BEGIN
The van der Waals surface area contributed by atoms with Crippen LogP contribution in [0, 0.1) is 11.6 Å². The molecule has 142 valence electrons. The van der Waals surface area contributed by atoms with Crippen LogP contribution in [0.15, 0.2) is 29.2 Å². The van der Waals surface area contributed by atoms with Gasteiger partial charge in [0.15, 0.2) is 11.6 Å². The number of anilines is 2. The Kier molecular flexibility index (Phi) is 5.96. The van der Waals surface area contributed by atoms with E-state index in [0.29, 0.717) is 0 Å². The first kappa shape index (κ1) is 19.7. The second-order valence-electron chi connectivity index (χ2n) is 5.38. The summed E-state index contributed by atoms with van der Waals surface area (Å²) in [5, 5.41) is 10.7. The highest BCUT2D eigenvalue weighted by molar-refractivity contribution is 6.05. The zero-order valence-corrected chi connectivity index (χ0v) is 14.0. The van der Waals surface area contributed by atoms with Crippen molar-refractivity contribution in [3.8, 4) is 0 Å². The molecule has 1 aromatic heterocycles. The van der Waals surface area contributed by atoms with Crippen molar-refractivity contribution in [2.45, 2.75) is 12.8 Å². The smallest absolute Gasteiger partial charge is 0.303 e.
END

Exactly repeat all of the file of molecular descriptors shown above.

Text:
The van der Waals surface area contributed by atoms with Crippen LogP contribution in [0, 0.1) is 11.6 Å². The molecule has 142 valence electrons. The van der Waals surface area contributed by atoms with Crippen LogP contribution in [0.15, 0.2) is 29.2 Å². The van der Waals surface area contributed by atoms with Gasteiger partial charge in [0.15, 0.2) is 11.6 Å². The number of anilines is 2. The Kier molecular flexibility index (Phi) is 5.96. The van der Waals surface area contributed by atoms with E-state index in [0.29, 0.717) is 0 Å². The first kappa shape index (κ1) is 19.7. The second-order valence-electron chi connectivity index (χ2n) is 5.38. The summed E-state index contributed by atoms with van der Waals surface area (Å²) in [5, 5.41) is 10.7. The highest BCUT2D eigenvalue weighted by molar-refractivity contribution is 6.05. The zero-order valence-corrected chi connectivity index (χ0v) is 14.0. The van der Waals surface area contributed by atoms with Crippen molar-refractivity contribution in [3.8, 4) is 0 Å². The molecule has 1 aromatic heterocycles. The van der Waals surface area contributed by atoms with Crippen molar-refractivity contribution in [2.45, 2.75) is 12.8 Å². The smallest absolute Gasteiger partial charge is 0.303 e.